Question: What do you do when work and family commitments have kept you away from the fells for a few weeks? Answer: you cram your newly received Berghaus rucksack with as many warm clothes, food stuffs and flasks as it can handle and head for the hills. We decided it was about time we tackled some of the big name routes that we hadn’t gotten around to yet, so we whizzed off to Wast Water, nabbed a parking spot near Wasdale Head and headed for the big lumpy stuff.
Our plan was to head up Scafell Pike but this time via the Corridor Route; after that we would drop down Mickledore to Sca Fell then down underneath Broad Stand and up onto Sca Fell via Foxes Tarn before finally descending via Lord’s Rake. An ambitious plan but exactly what was needed to put the new rucksack through its paces.
If you’re not familiar with our hiking habits then you need to know that this time of year we are very late starters and it was 12:15pm before we left the car. This routine usually works really well for us as we still have daylight until 10pm but most people have headed home long before then, thus giving us the peace and quiet we crave on the fells.
The first part of the route was very easy, winding past St Olaf’s church, along Lingmell Beck and up to Sty Head tarn. 90 minutes later we were enjoying lunch in the sun overlooking the tarn and admiring the perfectly framed view of Blencathra away in the distance. There was a cool breeze so we didn’t hang around long, plus we were keen to get stuck into the Corridor Route. We were both under the impression that this was a tough and challenging route but the reality is that these days it’s a very straightforward and largely paved route up past Lingmell to Scafell Pike. Don’t get me wrong, it’s very pretty, but if you’re after a challenging hike then this isn’t it. It’s also far from quiet and we were passed by dozens of people as they made their way back down towards the tarn.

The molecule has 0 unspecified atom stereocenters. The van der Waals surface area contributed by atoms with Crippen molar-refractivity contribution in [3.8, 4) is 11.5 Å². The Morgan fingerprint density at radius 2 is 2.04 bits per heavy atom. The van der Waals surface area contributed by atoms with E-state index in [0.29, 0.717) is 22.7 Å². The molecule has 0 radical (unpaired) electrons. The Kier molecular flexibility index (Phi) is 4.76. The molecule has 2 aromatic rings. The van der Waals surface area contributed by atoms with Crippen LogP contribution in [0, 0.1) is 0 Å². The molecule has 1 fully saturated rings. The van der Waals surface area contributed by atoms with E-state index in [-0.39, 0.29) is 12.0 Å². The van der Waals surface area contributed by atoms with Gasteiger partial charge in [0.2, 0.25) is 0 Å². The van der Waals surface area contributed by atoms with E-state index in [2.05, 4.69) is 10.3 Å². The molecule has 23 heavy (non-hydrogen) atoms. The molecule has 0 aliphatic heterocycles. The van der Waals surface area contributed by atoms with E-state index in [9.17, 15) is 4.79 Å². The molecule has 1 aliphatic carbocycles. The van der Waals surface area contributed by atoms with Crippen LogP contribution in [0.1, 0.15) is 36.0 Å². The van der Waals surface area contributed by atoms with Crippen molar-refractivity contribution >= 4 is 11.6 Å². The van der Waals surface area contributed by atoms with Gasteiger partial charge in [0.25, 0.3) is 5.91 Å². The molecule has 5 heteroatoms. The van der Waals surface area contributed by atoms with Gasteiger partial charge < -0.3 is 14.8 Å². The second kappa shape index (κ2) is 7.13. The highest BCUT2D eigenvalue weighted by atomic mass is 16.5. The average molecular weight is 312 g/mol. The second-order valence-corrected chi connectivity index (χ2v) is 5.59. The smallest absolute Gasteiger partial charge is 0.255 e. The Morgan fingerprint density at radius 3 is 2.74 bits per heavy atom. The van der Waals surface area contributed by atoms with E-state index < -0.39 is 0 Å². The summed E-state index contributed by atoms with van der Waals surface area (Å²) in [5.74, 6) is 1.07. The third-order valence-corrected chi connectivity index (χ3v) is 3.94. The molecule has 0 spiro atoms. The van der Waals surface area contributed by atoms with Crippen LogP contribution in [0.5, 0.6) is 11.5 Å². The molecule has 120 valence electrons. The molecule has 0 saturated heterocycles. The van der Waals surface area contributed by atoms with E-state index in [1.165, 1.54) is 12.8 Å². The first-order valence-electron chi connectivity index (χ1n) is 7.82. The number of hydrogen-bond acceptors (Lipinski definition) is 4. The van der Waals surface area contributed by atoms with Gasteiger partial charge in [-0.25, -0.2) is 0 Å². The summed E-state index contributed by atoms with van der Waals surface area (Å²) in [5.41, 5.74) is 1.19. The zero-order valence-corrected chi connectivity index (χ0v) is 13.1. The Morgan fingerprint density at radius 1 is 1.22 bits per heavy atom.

As we came up onto Lingmell Col we couldn't resist quickly nipping up to the top of Lingmell and enjoying the wonderful views of Great Gable – by far my favourite fell to look at. It just looks like a “proper” fell; when you’re a kid and you draw a picture of a mountain, it looks like Great Gable. Well mine did anyway. That’s not to say my favourite cars are the ones that look like the ones I drew as a kid, for a start that would mean they’d all have very oddly shaped wheels… Anyway, back to the hike!
The final haul up to the summit of Scafell Pike is a bit of a scramble in places but still very straightforward and clearly marked. Each time I ascend Scafell Pike I wonder how the height of the mountain is measured as it appears to be nothing but scree on the top; I wonder where the solid ground begins? After the obligatory photos we huddled down beside the war memorial for a spot of drink and some chocolate before making our way over towards Mickledore. (Incidentally, did you know that this whole area was gifted to the Lake District National Park following the death of its owner, Lord Leconfield, in World War I?)
The route down to Mickledore is well marked but you do need to watch your footing on the lose screes. At the foot of the screes is a short col linking Scafell Pike with Sca Fell, this was easily passed in the good weather we had on Saturday but it’s not a route I’d fancy tackling in torrential rain. Mind you there aren’t many routes that I think could be improved upon if only there were an apocalyptic downpour.
As you cross the col towards Sca Fell you become immediately aware that you are now dealing with an entirely different type of fell. Scafell Pike is the famous, sanitised fell that everybody wants to climb; Sca Fell on the other hand is big and brash and makes no concessions for anyone. It reminded me in an odd way of Princes William and Harry. Prince William (Scafell Pike) is the public face, the one that has to behave and be accessible to the public; Prince Harry (Sca Fell) on the other hand, can get away with being rather more mischievous and badly behaved. I immediately warmed to Sca Fell…
Join me in part II when we scramble up a gill, successfully navigate through the mist and finally descend the infamous Lord’s Rake.